I Mix What I Like! A Mixtape Manifesto reviewed in HipHop DX
“In 14 short, impressively precise chapters, Ball elegantly analyzes the present status of African America, contextualized not only by the aged historical narratives of political economies but also by the vibrant, living fabric of 21st century Washington, D.C.”—Brian Sims for HipHop DX.
Book Review: I Mix What I Like: A Mixtape Manifesto by Jared Ball
Taken together, “I Mix What I Like’s” jewels represent a compelling assessment of the status not only of African America, but also of its colonial master.
“Expecting there to be a sanctioned press from among the colonized that poses journalistic challenges to established power is simply irrational.” – Jared Ball
Perhaps the most consistent and conspicuous omission by those who claim expertise or authority on Hip Hop is that of the colonial status of African America. What every single one of the degenerate, traitorous, disingenuous Hip Hop talking heads you’ve ever seen on television, learned from in the classroom or heard on the radio has in common is that they conveniently never mention the fact that Hip Hop has served as a primary means by which Black folks in America are colonized- mind, body and spirit.
Dr. Jared Ball’s new book I Mix What I Like: A Mixtape Manifesto broadcasts this colonization in 1080p. Further, it offers a compelling argument for the potential of what he refers to as “Mixtape Radio” to function as Emancipatory Journalism (EJ), media work that “challenges conventional notions of journalistic practice” (p.121) and exposes the relationship of the press to society.
In 14 short, impressively precise chapters, Ball elegantly analyzes the present status of African America, contextualized not only by the aged historical narratives of political economies but also by the vibrant, living fabric of 21st century Washington, D.C. A prefatory note to the reader and introduction situate the ensuing information and perspectives in a Pan-African paradigm which weaves African metaphysical astrology, European linguistic assaults, corporate dominance, digital technology, academic scholarship and Arnold Schwarzenegger into an Internal Colonialism Theory (ICT) framework.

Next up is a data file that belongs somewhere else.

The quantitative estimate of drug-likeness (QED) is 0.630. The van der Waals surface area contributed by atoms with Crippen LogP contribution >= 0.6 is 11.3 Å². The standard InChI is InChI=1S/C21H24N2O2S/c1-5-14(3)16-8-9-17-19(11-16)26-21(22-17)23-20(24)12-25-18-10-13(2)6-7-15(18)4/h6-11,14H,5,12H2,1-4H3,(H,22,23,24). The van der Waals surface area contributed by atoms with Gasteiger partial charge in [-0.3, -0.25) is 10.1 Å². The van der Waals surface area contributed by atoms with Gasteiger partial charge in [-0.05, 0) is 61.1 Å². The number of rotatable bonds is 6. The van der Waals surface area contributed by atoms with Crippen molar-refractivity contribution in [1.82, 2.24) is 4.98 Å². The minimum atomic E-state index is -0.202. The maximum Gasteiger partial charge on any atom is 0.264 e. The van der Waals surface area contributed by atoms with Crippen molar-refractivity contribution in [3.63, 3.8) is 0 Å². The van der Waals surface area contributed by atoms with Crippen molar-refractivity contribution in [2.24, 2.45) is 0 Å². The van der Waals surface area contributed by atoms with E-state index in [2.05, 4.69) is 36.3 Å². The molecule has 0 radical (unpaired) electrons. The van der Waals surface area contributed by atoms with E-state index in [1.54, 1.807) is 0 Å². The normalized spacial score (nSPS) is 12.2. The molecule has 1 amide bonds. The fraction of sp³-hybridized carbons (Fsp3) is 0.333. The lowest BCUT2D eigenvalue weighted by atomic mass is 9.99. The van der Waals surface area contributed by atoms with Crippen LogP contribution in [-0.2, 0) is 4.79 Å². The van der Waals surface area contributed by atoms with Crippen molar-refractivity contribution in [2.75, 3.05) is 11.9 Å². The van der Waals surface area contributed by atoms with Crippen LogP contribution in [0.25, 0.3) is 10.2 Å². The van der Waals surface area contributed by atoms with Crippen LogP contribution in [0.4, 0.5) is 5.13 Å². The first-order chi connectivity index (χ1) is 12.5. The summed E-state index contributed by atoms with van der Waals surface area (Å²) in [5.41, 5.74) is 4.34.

Chapter one opens with a brutally honest discussion titled “The Colonized Rhythm Nation,” which defines and clarifies the role of the United States of America as an empire, or a “…state (which) controls the effective political sovereignty of another political society” (p. 19). That other political society, of course, is the “Hip Hop Nation.” Here, Ball diverges from the time-honored talking-head playbook routinely used by (insert your favorite Hip Hop media outlet here) by arguing that whichever version of Hip Hop-as-Black-cultural-movement you subscribe to ultimately misses the point of Hip Hop’s existence as a “colonized extension of a predating and continuing colonialism” (p.20) that steals and victimizes; maims and distorts, domestically and internationally. According to Ball, the racially vague term “Hip Hop Nation” itself simultaneously conjures notions of social classification and contributes to a sort of “Hip Hop Nationalism” in which hip hoppers fight for its survival and perpetuation. This would be all good, except for the fact that during the mid-1990s “the corporate elite subsume[d] this nationalistic tendency within its own imperial designs.” (p.23).
This explains a lot. It explains Russell Simmons. It explains The Fresh Prince of Bel-Air. It damn sure explains MC Hammer, Diddy, and Rick Ross. It explains why “Hip Hop culture” is euphemism for self-inflicted wound; and why drugs, sexual pathology, and conspicuous material consumption are unchallenged hallmarks of “keeping it real.” It explains why every single piece of mass-produced Hip Hop media in the history of the world has served to substantiate and reinforce the existing power relations between the oppressed and the oppressor. Ball quotes Frantz Fanon, who put it this way: “The very purpose of popular culture and media within a colony is that it “reminds the settler of the reality of colonial power and, by its very existence, dispenses safety, serenity.” In other words, Hip Hop is medicine for the beneficiaries of White Patriarchal Supremacy (WPS); and poison for its victims.